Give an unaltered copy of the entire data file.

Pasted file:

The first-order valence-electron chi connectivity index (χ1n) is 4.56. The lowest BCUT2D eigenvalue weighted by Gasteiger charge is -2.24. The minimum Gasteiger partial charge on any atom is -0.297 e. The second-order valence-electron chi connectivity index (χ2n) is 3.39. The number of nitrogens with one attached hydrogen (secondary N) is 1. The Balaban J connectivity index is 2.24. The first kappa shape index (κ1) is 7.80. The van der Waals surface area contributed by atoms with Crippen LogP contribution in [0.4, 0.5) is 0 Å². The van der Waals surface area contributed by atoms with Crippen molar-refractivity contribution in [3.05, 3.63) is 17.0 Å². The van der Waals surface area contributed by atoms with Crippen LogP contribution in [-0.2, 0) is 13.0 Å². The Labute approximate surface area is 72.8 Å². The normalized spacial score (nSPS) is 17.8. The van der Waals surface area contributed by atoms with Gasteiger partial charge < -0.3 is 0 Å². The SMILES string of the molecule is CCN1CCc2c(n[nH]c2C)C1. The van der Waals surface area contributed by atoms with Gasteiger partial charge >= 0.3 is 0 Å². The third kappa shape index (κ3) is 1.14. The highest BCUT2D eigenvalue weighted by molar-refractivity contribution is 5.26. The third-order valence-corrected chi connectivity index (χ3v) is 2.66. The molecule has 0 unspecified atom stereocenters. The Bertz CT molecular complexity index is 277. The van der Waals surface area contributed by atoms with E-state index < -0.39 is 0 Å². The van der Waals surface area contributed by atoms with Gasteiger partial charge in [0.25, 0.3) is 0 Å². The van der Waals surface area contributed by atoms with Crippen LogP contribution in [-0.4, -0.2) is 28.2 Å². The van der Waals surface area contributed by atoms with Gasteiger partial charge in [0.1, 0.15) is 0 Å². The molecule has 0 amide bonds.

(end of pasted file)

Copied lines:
The first-order valence-electron chi connectivity index (χ1n) is 4.56. The lowest BCUT2D eigenvalue weighted by Gasteiger charge is -2.24. The minimum Gasteiger partial charge on any atom is -0.297 e. The second-order valence-electron chi connectivity index (χ2n) is 3.39. The number of nitrogens with one attached hydrogen (secondary N) is 1. The Balaban J connectivity index is 2.24. The first kappa shape index (κ1) is 7.80. The van der Waals surface area contributed by atoms with Crippen LogP contribution in [0.4, 0.5) is 0 Å². The van der Waals surface area contributed by atoms with Crippen molar-refractivity contribution in [3.05, 3.63) is 17.0 Å². The van der Waals surface area contributed by atoms with Crippen LogP contribution in [-0.2, 0) is 13.0 Å². The Labute approximate surface area is 72.8 Å². The normalized spacial score (nSPS) is 17.8. The van der Waals surface area contributed by atoms with Gasteiger partial charge < -0.3 is 0 Å². The SMILES string of the molecule is CCN1CCc2c(n[nH]c2C)C1. The van der Waals surface area contributed by atoms with Gasteiger partial charge >= 0.3 is 0 Å². The third kappa shape index (κ3) is 1.14. The highest BCUT2D eigenvalue weighted by molar-refractivity contribution is 5.26. The third-order valence-corrected chi connectivity index (χ3v) is 2.66. The molecule has 0 unspecified atom stereocenters. The Bertz CT molecular complexity index is 277. The van der Waals surface area contributed by atoms with E-state index < -0.39 is 0 Å². The van der Waals surface area contributed by atoms with Gasteiger partial charge in [0.25, 0.3) is 0 Å². The van der Waals surface area contributed by atoms with Crippen LogP contribution in [-0.4, -0.2) is 28.2 Å². The van der Waals surface area contributed by atoms with Gasteiger partial charge in [0.1, 0.15) is 0 Å². The molecule has 0 amide bonds.